The commercially available organic or inorganic biocide systems used in the polymeric coating 24 of the present invention must meet the following tests: ASTM 1071 Part 7.3 (fungi resistance); ASTM G21 (fungi resistance); ASTM G22 (bacterial resistance); and Underwriters Laboratory UL 181 Part 12 (mold growth and humidity test).

The sound absorption coefficients (ASTM C-423; Type A Mounting) of uncoated MICRO-AIRE duct boards were compared with the sound absorption coefficients of the coated MICRO-AIRE duct boards of the present invention. The results are as follows:

______________________________________BOARD        NRC         NRCTYPE         UNCOATED    COATED______________________________________475          0.65        0.80800 1"       0.75        0.75800 1.5"     0.90        0.95______________________________________

In two of the three tests, the polymeric coating measurably improved the acoustical sound absorbing properties of the duct boards. The products with the improved sound absorption properties comprise better than 90% of the products produced and sold for this product line. Thus, the sound absorbing properties of essentially the entire product line were enhanced through the use of the polymeric coating 24 of the present invention.

While the glass fiber airduct 20 shown in FIG. 1 has a rectangular cross section and the glass fiber airduct 26, shown in FIGS. 2, has a tubular cross section which is round, the cross sections of the tubular airducts of the present invention can be oval, flat oval as shown in FIG. 4 or other cross sectional configurations.

In describing the invention, certain embodiments have been used to illustrate the invention and the practices thereof. However, the invention is not limited to these specific embodiments as other embodiments and modifications within the spirit of the invention will readily occur to those skilled in the art on reading this specification. Thus, the invention is not intended to be limited to the specific embodiments disclosed, but is to be limited only by the claims appended hereto.

Claims (4)

What is claimed is:
1. A glass fiber airduct for conveying an airstream comprising: a rigid, glass fiber duct formed of duct board having a density of at least 3.5 pounds per cubic foot; said glass fiber duct having an interior surface adapted to be in contact with an airstream; said interior surface of said glass fiber duct having a polymeric coating layer comprising a polymeric coating of a surface of said duct board; said polymeric coating having a dry solids content between 10 and 20 grams per square foot of said duct board surface; said polymeric coating layer having an inorganic biocide to prevent microbiological growth on said interior surface of said glass fiber duct; and said polymeric coating layer retaining its abrasion strength and puncture resistance after being subjected to a temperature of 250° Fahrenheit for 60 days whereby said interior surface of said glass fiber duct can be cleaned without exposing glass fibers to the airstream.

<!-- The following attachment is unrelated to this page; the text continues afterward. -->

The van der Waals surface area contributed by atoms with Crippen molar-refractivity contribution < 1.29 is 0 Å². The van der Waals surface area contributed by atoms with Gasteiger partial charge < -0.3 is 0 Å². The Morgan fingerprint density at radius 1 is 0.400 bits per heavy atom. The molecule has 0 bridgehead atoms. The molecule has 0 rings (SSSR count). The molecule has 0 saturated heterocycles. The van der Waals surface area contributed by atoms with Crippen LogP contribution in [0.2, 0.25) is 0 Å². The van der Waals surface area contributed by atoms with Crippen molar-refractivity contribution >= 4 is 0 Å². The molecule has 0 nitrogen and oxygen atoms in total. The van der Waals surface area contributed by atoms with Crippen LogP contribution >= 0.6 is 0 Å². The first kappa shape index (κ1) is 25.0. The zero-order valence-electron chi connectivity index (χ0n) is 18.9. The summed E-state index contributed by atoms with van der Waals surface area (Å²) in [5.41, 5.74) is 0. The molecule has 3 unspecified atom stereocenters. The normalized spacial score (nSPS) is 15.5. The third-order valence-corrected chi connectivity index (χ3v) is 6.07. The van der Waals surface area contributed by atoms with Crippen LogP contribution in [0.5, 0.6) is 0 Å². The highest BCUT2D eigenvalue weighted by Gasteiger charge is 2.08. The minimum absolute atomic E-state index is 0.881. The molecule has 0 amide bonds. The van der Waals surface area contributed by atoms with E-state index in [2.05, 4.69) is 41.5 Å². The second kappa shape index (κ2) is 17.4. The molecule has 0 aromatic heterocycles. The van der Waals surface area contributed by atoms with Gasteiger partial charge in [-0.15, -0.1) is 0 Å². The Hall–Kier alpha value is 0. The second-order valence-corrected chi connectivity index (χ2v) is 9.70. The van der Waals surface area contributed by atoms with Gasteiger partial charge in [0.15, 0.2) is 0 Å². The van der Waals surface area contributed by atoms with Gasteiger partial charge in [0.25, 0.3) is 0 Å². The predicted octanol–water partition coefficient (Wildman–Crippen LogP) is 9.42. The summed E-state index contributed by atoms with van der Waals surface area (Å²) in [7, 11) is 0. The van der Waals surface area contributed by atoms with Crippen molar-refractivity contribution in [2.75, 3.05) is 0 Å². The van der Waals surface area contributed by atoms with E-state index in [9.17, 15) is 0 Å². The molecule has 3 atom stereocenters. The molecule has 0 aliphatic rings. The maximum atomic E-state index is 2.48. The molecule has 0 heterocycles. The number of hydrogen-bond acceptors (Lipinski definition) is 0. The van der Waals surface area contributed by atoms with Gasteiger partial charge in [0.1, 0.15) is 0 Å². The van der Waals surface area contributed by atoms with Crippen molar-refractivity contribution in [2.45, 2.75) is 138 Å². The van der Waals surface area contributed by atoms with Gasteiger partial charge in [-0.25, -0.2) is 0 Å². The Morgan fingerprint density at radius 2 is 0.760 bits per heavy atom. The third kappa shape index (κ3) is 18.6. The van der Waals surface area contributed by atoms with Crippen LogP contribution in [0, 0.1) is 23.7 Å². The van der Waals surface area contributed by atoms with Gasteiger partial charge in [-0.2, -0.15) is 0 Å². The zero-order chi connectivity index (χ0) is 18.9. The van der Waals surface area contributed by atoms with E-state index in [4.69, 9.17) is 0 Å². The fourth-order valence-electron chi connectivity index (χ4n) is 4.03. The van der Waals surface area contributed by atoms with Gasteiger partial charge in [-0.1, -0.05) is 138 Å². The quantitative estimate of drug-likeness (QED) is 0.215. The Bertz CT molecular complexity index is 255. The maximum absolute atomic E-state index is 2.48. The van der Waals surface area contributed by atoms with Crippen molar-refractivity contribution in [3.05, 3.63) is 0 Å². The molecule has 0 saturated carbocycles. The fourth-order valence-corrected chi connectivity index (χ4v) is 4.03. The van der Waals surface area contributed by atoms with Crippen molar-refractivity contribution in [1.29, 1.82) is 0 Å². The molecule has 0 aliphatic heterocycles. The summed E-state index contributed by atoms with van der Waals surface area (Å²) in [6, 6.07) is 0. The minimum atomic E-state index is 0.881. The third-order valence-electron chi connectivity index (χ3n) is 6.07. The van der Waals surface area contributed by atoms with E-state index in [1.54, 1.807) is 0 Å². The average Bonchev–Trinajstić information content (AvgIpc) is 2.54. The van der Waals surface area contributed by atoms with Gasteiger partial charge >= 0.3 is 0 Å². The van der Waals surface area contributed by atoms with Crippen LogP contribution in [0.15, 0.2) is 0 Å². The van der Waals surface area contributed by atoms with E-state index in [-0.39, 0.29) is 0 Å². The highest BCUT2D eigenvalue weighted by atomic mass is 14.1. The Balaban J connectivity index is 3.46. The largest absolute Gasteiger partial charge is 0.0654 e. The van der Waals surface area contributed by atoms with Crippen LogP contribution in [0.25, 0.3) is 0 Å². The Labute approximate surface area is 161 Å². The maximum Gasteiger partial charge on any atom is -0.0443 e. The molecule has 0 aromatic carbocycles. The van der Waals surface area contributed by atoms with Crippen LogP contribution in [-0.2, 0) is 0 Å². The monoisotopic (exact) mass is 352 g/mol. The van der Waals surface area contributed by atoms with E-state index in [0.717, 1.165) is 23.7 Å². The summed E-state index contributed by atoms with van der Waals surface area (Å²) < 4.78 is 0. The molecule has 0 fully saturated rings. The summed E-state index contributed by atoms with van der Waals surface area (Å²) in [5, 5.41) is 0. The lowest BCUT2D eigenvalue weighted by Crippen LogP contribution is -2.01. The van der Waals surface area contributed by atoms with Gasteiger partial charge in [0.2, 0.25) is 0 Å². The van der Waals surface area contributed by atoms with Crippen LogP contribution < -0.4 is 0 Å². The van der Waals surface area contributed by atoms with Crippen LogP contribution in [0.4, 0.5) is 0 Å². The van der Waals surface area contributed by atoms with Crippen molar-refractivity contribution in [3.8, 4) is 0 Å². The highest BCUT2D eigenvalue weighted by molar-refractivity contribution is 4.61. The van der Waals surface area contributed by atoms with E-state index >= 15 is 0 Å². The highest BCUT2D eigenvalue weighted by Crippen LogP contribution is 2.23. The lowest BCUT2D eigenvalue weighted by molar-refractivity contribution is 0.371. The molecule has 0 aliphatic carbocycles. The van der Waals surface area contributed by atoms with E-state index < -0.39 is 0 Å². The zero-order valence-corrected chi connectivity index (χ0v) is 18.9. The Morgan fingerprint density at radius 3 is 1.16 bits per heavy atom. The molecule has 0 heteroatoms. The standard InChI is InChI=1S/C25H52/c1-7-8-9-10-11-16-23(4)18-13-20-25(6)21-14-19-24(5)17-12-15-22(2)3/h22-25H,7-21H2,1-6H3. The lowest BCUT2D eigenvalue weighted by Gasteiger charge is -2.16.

2. The glass fiber airduct of claim 1, wherein: said duct has a rectangular cross section.
3. The glass fiber airduct of claim 1, wherein: said duct has a circular, oval or flat oval cross section.
4. The glass fiber airduct of claim 1, wherein: said polymeric coating has a dry solids content between 12 and 16 grams per square foot.
US08337586 1993-05-26 1994-11-09 Glass fiber airduct with coated interior surface containing a biocide Expired - Lifetime US5487412A (en)

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US08067769 US5379806A (en) 1993-05-26 1993-05-26 Fiber glass air duct with coated interior surface containing an organic biocide
US08337586 US5487412A (en) 1993-05-26 1994-11-09 Glass fiber airduct with coated interior surface containing a biocide

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US6161593A (en) * 1995-11-03 2000-12-19 Isover Saint-Gobain Ventilation duct and insulation panel used for its internal lining
WO2001054795A2 (en) * 2000-01-27 2001-08-02 Honeywell International Inc. Anti-microbial fibrous media
US6284313B1 (en) 1999-05-14 2001-09-04 Johns Manville International, Inc. Coated air duct insulation sheets and the like and the method of coating such sheets
US6317959B1 (en) * 1999-02-16 2001-11-20 Owens Corning Sweden A.B. Process and apparatus for packing insulation material in a passage between first and second elements
US6383958B1 (en) 1999-06-18 2002-05-07 David P. Swanson Nonwoven sheets, adhesive articles, and methods for making the same
US6441092B1 (en) 1999-06-18 2002-08-27 3M Innovative Properties Company Wet-stick adhesives
WO2002066877A2 (en) 2001-02-20 2002-08-29 Saint-Gobain Isover Moisture repellent air duct products